Given that most reporters (read: men) writing about the NFL and the Monday Night Football jobs haven’t considered women candidates enough to mention them, it’s likely ESPN isn’t doing so, either. In the end, we’ll likely end up with two men in the booth and a woman on the sidelines, the way it’s been for the past three decades.


This is not to say that sideline reporting isn’t a terrific job that takes skill and preparation, not to mention the ability to report amidst a chaotic, ever-changing environment. But sideline reporter shouldn’t be the ceiling for women in the NFL broadcasting, with less than a handful managing to make it to the promised land of the booth. When it comes right down to it, the powers that be trust women to report the facts on the sideline, but not to offer their opinions when it comes to sports played by men. As it currently stands, we largely listen to men talk for two hours and 55 minutes during an NFL broadcast, with a woman on the sidelines maybe getting to talk for a grand total of five minutes, all told.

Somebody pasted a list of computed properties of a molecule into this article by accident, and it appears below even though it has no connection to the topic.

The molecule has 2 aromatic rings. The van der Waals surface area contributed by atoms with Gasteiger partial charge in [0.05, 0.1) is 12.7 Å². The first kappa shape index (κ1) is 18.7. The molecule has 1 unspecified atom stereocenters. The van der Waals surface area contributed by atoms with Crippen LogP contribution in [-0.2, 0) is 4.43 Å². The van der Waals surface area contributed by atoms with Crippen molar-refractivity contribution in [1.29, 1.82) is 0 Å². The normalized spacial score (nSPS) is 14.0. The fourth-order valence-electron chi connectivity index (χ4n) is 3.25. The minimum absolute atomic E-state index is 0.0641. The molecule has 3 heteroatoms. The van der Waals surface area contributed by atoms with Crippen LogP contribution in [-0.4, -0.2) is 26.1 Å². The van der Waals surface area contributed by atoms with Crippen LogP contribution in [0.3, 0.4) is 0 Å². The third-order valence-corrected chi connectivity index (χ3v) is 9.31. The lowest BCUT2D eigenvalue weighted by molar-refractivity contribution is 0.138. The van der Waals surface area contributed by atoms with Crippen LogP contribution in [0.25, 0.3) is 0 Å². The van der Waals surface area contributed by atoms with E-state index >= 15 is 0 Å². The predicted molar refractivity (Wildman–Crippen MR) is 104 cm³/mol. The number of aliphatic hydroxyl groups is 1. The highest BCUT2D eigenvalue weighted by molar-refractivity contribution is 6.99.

According to Kelsey Trainor, an attorney and sportswriter, it just makes economic sense to include a woman in the MNF booth.


“The NFL reported itself that there are 88 million female fans, with women now making up 47% of the NFL fanbase,” Trainor says. “With such a large fanbase, it’s bad business to not consider women a target market. The NFL is giving up millions of dollars in potential revenue and the potential to expand that base by not considering a woman for the MNF booth. When you have so many qualified to do the job, it is poor business judgment alone to not have a Mina Kimes or another women in the booth.”

So, women make up nearly 50 percent of the NFL fan base, and, per Goodell, are one of the few demographics that continues to grow the sport. Did anyone predict we’d see more women coaches in the NFL (4) than women in the booth? Women deserve to be represented in a more substantial way during NFL broadcasts.


It’s a shame that the decision makers, and those who cover them, haven’t realized that yet.

Co-host of The Ladies Room podcast. Author of "Sidelined: Sports, Culture, and Being a Woman in America." Former law-talking chick.